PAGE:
Benedicts heralds its name from "Eggs Benedict". The cute story on the backside of the menu details how "eggs benedict" came about in the wee hours of the morning at the Waldorf Astoria in NY. It has become a staple in the Tel Aviv dinning scene, the non-kosher one. Open + serving only breakfast items 24/7, yes even shabbat, Benedicts is the home to the family brunch, the breakfast for dinner young crowd, the 3 am drunk, and the hung-over 20-somethings.
After walking, like the hunchback of Notre Dam, about 25 minutes in blistering heat, we finally arrived. We sipped on lemon and mint flavored ice cold water as we cooled our selves off, perused the menu, and waited for our names to be called so we could begin our mid-afternoon banquet.
After having a fabulous seafood dinner two nights prior, we obviously could not say no to the idea of ordering something with pork in it. As NY+LA jews...we have bonded over our love of pork products, shellfish, and not covering our shoulders and knees. So many options jumped out to us, we didn't know where to start!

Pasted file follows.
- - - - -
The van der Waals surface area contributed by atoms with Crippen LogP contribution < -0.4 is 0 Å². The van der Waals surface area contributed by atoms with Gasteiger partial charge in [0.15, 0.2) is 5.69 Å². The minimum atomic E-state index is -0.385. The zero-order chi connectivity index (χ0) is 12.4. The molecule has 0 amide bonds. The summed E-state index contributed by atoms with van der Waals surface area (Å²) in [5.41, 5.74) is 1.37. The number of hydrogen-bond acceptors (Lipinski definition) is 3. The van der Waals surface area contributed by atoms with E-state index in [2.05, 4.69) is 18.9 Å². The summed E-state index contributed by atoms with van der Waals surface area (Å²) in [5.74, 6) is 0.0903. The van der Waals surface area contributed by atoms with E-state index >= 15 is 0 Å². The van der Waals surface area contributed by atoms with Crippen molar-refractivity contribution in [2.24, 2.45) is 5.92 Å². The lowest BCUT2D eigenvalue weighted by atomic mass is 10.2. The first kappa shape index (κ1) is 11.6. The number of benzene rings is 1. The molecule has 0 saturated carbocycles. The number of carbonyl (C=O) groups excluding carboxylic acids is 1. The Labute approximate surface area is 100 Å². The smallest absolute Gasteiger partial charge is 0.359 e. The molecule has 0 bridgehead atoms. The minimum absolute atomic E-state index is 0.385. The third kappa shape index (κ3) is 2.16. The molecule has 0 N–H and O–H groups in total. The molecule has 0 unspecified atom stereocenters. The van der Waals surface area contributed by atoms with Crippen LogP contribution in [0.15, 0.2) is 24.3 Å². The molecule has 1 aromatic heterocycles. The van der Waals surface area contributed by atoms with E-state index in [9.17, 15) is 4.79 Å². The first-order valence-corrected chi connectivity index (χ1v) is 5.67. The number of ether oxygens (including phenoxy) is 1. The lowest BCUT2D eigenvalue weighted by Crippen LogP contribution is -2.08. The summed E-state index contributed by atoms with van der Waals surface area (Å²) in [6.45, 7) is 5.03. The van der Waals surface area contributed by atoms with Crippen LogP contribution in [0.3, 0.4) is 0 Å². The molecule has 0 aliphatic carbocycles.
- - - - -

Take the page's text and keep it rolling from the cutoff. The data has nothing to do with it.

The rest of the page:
After being seated in a corned windowed table, we set upon the task of narrowing down what we really wanted for breakfast. Before we could even get as far as that, we were enchanted to find a steaming hot breadbasket in front of our noses accompanied by fresh butter, Nutella, and apple butter. The breadbasket included multi-grain, olive, sourdough, and brioche rolls. The breadbaskets are bottomless, always steaming hot fresh from the oven...enough said.
We decided on the brioche with a hint of butter and apple butter as our favorite...two refills later we still thought the same. The multi-grain was another hit with the apple butter.
Ordering was a tough we had narrowed our hunger pangs down to 4 choices. The addition of fresh juice, a champagne cocktail, iced coffee, or hot coffee to all breakfasts didn't make the choice any easier. What was finally decided upon was eggs Florentine with ham for Rachel and bacon and gouda shakshuka for myself (with obvious license to taste each others included).

The eggs were smothered in a rich Hollandaise that even Julia Child herself would have kveled over. Rested upon brioche toast (notice a theme?), the eggs were perfected cooked and the spinach was rich enough to put Rachel asleep at the table promptly after our meal.
The shakshuka was just the perfect amount of spicy, with the bacon being of the perfect smokyness to add another flavor dimension to an already flavorful dish. The added surprise of the shakshuka was a pesto cream-paste. Alone, was enough to make your heart stop - but added to the shakshuka made your head melt trying to deduce the amazingness of the bite itself.